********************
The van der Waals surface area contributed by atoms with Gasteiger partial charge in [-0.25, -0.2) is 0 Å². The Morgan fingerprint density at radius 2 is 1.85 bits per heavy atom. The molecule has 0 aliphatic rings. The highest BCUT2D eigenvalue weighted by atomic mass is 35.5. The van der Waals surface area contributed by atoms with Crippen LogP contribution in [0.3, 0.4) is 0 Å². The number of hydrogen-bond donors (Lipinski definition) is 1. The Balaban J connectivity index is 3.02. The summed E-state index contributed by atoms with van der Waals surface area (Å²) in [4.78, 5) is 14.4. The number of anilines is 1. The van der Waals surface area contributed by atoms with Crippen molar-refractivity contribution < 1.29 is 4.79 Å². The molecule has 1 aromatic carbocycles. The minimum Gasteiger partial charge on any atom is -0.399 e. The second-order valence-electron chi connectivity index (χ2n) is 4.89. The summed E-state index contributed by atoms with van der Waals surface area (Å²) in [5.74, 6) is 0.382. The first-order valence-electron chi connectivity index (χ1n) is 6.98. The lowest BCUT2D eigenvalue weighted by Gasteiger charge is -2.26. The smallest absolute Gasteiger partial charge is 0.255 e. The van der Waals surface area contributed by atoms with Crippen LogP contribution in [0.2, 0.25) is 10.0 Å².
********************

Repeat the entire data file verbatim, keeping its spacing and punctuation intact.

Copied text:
The van der Waals surface area contributed by atoms with Gasteiger partial charge in [-0.25, -0.2) is 0 Å². The Morgan fingerprint density at radius 2 is 1.85 bits per heavy atom. The molecule has 0 aliphatic rings. The highest BCUT2D eigenvalue weighted by atomic mass is 35.5. The van der Waals surface area contributed by atoms with Crippen LogP contribution in [0.3, 0.4) is 0 Å². The number of hydrogen-bond donors (Lipinski definition) is 1. The Balaban J connectivity index is 3.02. The summed E-state index contributed by atoms with van der Waals surface area (Å²) in [4.78, 5) is 14.4. The number of anilines is 1. The van der Waals surface area contributed by atoms with Crippen molar-refractivity contribution < 1.29 is 4.79 Å². The molecule has 1 aromatic carbocycles. The minimum Gasteiger partial charge on any atom is -0.399 e. The second-order valence-electron chi connectivity index (χ2n) is 4.89. The summed E-state index contributed by atoms with van der Waals surface area (Å²) in [5.74, 6) is 0.382. The first-order valence-electron chi connectivity index (χ1n) is 6.98. The lowest BCUT2D eigenvalue weighted by Gasteiger charge is -2.26. The smallest absolute Gasteiger partial charge is 0.255 e. The van der Waals surface area contributed by atoms with Crippen LogP contribution in [0.2, 0.25) is 10.0 Å².